Referring to FIG. 2, the view point division part 800 divides light of an image displayed by each pixel PX of the display panel 300 and transmits the divided light to view points VW1, VW2, . . . , corresponding to each pixel PX.
A distance from the 3D image display device to a point where an optimal 3D image may be viewed is called an optimal viewing distance (OVD). A point on the x axis positioned at the OVD where the image displayed by each pixel PX through the view point division part 800 may be called a view point.
According to an exemplary embodiment of the present disclosure, each pixel PX of the display panel 300 corresponds to one of the view points VW1, VW2, . . . , and a pixel image of each pixel PX may reach the corresponding view points VW1, VW2, . . . , through the view point division part 800.
A viewer views different images at different view points with both eyes and thus may perceive depth, that is, a 3D effect.
FIG. 2 illustrates a finite number of view points VW1, VW2, . . . , positioned at the OVD. For example, letting a view point at which an image displayed by a first pixel PX1 is viewed be a first view point VW1, then the image displayed by each of the plurality of first pixels PX1 may reach the first view point VW1 through the view point division part 800.
FIGS. 1 and 2 show that the view point division part 800 may be positioned between the display panel 300 and the viewer, but embodiments of the present disclosure are not limited thereto.
The view point division driver 850 is connected to the view point division part 800 to generate a driving signal that drives the view point division part 800.
Further, the view point division driver 850 may change the inclination angle of a plurality of view point division units 810 that configure the view point division part 800 based on a magnitude of a voltage applied to a corresponding electrode. This will be described in detail with reference to an exemplary embodiment of FIG. 4.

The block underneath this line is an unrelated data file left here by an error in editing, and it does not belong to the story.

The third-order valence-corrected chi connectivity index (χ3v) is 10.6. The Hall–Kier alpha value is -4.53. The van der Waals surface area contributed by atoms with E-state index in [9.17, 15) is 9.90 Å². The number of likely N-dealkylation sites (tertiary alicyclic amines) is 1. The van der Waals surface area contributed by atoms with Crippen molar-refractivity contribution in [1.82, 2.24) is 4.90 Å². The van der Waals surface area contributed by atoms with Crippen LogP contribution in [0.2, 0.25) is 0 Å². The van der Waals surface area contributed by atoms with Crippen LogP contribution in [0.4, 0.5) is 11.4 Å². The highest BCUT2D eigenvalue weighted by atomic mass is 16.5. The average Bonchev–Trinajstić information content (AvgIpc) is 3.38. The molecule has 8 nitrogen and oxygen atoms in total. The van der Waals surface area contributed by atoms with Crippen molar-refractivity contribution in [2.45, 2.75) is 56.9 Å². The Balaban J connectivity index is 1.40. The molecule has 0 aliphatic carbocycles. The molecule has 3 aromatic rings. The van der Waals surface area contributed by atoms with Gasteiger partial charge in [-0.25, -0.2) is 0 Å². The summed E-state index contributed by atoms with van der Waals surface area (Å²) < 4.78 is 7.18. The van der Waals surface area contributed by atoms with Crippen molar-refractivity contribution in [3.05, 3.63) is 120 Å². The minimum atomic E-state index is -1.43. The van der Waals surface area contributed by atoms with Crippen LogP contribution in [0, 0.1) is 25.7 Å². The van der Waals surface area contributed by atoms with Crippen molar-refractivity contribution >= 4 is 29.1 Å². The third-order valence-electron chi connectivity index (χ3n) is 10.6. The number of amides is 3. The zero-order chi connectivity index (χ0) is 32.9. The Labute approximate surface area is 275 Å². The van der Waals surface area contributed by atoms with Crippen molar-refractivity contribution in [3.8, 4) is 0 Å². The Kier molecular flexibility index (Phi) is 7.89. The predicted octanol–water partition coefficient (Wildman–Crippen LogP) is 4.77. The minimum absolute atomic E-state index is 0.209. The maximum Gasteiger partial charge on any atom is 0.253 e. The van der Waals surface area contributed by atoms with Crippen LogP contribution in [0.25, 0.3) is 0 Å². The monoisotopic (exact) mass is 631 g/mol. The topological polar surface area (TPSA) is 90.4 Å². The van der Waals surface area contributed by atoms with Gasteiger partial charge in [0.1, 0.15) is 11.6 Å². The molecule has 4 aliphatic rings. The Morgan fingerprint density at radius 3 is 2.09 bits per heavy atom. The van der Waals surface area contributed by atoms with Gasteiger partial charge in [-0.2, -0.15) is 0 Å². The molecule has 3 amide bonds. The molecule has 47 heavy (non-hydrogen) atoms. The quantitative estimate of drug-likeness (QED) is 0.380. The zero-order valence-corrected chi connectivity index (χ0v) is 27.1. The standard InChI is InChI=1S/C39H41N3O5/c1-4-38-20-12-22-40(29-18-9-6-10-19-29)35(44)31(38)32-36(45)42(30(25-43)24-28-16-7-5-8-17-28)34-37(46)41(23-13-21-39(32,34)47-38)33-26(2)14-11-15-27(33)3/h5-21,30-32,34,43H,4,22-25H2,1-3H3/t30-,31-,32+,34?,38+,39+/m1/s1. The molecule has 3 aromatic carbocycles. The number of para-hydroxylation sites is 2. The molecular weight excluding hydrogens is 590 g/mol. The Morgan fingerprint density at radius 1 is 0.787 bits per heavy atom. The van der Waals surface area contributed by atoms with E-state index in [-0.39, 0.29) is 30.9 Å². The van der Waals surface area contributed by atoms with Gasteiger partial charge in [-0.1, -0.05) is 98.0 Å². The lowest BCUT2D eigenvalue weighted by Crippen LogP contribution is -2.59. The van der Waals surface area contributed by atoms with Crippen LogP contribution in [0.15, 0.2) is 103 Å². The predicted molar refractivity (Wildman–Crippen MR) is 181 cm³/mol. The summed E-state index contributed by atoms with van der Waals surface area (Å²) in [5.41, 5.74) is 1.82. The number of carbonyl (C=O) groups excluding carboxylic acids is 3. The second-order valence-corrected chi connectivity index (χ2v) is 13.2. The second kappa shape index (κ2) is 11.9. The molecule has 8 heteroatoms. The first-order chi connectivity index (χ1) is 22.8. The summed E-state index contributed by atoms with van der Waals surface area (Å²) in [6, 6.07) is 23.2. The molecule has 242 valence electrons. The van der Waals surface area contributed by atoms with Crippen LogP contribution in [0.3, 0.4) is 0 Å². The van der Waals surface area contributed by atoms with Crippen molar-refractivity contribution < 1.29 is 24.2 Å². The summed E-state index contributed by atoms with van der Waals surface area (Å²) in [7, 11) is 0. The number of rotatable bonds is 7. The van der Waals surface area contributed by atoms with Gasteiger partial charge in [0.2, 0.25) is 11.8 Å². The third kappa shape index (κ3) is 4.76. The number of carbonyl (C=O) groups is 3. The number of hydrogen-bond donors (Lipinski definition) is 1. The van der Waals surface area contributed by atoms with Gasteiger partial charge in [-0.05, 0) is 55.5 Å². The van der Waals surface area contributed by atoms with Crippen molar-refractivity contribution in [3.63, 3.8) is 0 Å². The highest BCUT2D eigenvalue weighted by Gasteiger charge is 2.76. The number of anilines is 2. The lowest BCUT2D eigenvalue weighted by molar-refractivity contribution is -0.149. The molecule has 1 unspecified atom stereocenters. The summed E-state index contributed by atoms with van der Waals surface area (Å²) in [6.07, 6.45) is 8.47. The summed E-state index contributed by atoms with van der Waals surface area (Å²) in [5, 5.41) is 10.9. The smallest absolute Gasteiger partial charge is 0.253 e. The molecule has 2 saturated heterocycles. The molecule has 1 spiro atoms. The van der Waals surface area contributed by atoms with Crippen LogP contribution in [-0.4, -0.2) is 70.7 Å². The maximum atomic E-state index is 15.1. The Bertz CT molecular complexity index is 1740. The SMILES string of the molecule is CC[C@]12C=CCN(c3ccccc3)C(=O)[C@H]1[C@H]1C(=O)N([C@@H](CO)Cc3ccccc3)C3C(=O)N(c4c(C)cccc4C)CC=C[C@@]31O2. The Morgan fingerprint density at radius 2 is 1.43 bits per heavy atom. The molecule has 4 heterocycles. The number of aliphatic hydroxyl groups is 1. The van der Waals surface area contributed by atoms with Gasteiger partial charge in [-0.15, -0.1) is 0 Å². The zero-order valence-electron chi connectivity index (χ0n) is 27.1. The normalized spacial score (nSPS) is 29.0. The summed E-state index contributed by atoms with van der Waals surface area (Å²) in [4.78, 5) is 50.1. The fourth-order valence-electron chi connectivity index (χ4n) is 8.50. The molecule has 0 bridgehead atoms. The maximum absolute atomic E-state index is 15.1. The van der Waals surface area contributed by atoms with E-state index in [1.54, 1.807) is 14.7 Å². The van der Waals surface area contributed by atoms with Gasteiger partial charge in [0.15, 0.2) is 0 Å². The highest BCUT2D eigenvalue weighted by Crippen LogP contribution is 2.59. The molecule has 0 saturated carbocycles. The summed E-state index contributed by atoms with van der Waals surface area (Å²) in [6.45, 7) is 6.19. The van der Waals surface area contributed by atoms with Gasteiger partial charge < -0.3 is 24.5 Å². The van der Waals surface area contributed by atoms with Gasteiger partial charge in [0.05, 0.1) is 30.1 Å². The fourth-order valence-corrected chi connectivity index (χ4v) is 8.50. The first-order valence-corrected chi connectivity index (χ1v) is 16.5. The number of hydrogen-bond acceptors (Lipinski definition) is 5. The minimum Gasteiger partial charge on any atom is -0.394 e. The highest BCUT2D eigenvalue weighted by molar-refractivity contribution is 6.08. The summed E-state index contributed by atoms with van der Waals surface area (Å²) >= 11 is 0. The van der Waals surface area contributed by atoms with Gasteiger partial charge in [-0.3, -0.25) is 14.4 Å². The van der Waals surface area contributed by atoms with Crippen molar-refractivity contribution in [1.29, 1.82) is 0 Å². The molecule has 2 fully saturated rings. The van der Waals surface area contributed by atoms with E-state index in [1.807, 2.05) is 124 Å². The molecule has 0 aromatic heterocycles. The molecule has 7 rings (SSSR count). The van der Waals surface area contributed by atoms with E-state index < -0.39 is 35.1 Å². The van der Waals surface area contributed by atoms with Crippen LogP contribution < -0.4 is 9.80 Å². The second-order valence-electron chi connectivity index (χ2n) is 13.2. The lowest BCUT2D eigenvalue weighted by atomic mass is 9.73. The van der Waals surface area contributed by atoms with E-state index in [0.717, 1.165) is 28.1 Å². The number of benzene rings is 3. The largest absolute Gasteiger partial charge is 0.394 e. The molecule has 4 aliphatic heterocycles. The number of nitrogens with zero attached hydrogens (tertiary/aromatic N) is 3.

FIG. 3 illustrates view points of a view point division part when the view point division unit is a lenticular lens.
Referring to FIG. 3, the image displayed on the display panel 300 may reach any one view point VW1-VWn, where n is a natural number, of a unit view area RP, each view point having a predetermined viewing angle, through the view point division part 800. That is, the view points VW1-VWn are present in any one unit view area RP, and a view point corresponding to each of the plurality of pixels PX may be located in a unit view area RP according to a position reached by the light of each pixel.
The unit view areas RP may be periodically repeated on the OVD, and an order of the view points VW1-VWn may be the same in each unit view area RP.
Referring to FIGS. 2 and 3, the view point division part 800 according to an exemplary embodiment of the present disclosure includes a plurality of view point division units 810, and the plurality of view point division units 810 may be a plurality of lenticular lenses arranged in one direction. Each lenticular lens may be elongated in one direction. A row of pixels may correspond to each lenticular lens and adjacent pixels in a row may have different colors from each other. That is, the primary colors displayed by adjacent first pixels PX in each pixel row corresponding to each lenticular lens may differ from each other. To this end, an extending direction of each lenticular lens may be tilted at an acute angle with respect to a y-axis, vertical direction.
FIG. 4 is a diagram that illustrates portrait mode and landscape mode.
Portrait mode refers to a case in which a horizontal pitch Hp of the pixel PX is less than a vertical pitch Vp.
Landscape mode refers to a case in which the horizontal pitch of the pixel PX is greater than the vertical pitch.
A viewer may rotate a 3D image display device based on a type of image or screen to be viewed to select landscape mode or portrait mode. Data applied to the pixels and a resolution of the display panel 300 may vary based on the display mode selection.
Landscape mode may be referred to as a horizontal mode and portrait mode may be referred to as a vertical mode.
In an embodiment of the present disclosure, the horizontal pitch Hp and the vertical pitch Vp of the pixel PX will be described based on portrait mode. Accordingly, the horizontal pitch Hp of the pixel PX is less than the vertical pitch Vp.